You never laid a hand on me in anger, except for the one time you gave me a real over-the-knee spanking, at my mother’s insistence, for the crime of running away from her (again).  But your anger was not at me, but at her, and after the deed was done, you left me crying on my bed and closed the door.  I heard you tell her to do her own dirty-work.  Then my door opened and you came in to make sure I was all right.  You never touched me again, except for your bear-hugs and rides on your shoulders.  I loved it when we came to a doorway and you would shout “Low bridge!” so that I would know to fold myself around your bald head, and you would crouch down so I wouldn’t get bashed.

Your body betrayed you, but you squeezed the last drop of your strength to make your beautiful art.  It was only when your mind finally failed that you made your last body of beautiful work, walked out your studio door, and never returned.

You mourned your work, as I mourn mine.  Our conversations about that laid to rest your bitterness about my leaving practice, and my bitterness that you thought it was out of laziness rather than disability.  Once you had tasted the bile of being unable to do the work you loved, you apologized to me, and the sweetness of that apology erased my pain, although I grieved the fact that you had to live my experience in order to learn it.

After I left home, and my mother disowned me, you would sneak and visit me, wherever I happened to be, on pretense of work.  We reveled in our stolen fruit. 

Once when you came to dinner, I slipped on the kitchen floor and spilled the whole pot of home-made spaghetti sauce, full of sausages and mushrooms and wine, which you must have known had cost me a month’s worth of wages to buy.  You made your “tsk” sound and grabbed pot and spoon, and scraped that sauce right off my kitchen floor.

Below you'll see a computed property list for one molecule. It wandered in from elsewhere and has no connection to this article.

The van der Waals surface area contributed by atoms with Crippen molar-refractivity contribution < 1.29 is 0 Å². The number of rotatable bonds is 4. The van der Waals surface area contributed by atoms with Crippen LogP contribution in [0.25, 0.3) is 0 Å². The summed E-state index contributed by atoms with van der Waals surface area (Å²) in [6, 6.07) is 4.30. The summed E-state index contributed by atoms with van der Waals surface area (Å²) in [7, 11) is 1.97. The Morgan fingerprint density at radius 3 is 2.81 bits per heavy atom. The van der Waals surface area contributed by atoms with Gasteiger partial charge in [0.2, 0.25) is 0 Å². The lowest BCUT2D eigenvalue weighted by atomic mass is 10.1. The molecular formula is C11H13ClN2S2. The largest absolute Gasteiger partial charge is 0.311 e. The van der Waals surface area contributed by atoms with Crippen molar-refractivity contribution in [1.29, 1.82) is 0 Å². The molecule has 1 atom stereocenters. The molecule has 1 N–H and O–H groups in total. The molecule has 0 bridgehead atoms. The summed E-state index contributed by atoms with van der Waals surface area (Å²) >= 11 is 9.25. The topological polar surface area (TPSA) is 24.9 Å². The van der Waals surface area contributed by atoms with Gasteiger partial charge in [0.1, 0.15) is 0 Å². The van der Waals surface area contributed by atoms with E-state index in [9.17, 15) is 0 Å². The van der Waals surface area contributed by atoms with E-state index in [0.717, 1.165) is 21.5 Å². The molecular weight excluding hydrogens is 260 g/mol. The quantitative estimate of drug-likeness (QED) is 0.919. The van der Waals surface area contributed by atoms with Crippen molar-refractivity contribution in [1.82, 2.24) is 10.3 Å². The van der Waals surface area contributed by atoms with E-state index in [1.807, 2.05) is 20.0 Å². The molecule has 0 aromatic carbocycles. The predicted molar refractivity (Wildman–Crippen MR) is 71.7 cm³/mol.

“You mean we’re going to eat that?”

“Damn right,” you grinned.  And we sure did, and chalked up another of our secret treasures.

And that time in Chicago, when you had dropped a machine on your hand and crushed it, and had it in a cast; and I had had a soccer injury, and was on crutches; and Chicago had had one of her epic snowstorms–we tottered around town, holding each other up, a couple of cripples, hilarious at every near-miss slip.

Oh, you taught me how to scare minnows from under their rocks and catch them in my hands, how to tuck a frying pan and some bacon and cornmeal in my creel in case one of us actually hooked a fish, and how to make a smokeless fire on which to cook it, if it came to that.

You taught me to chew tobacco (yuck), how to smoke a pipe of tobacco (blech), and how to get roaring drunk and laugh and talk philosophy till the wee hours (yum).

I could go on and on writing about the gifts you gave me, and someday I just might.  However, since I know you want me to save some for later, I’ll just sneak these in:

Honesty, integrity, genuineness, ingenuity, and never, ever to do anything just to “go with the crowd.”

And to live and love fiercely.

Your loving daughter,

Laura

PS I miss you

Back From The Dead, For Now Anyway

Atina lay on her bed painfully struggling to breathe for hours that felt like years.  I wrote the previous post during one of those years, and I thank every one of you who have sent me such sweet heartfelt thoughts.

Later in the afternoon she dragged herself up–still couldn’t get her hind end to cooperate–and between the two of us, we dragged her into my bed, and snuggled together.  Every once in a while she’d stretch her long neck around so she could clean up my face, and finally when she got some energy worked up, she tried to hold me down to wash me, as if I were her own puppy sniffling and snotting in the bed.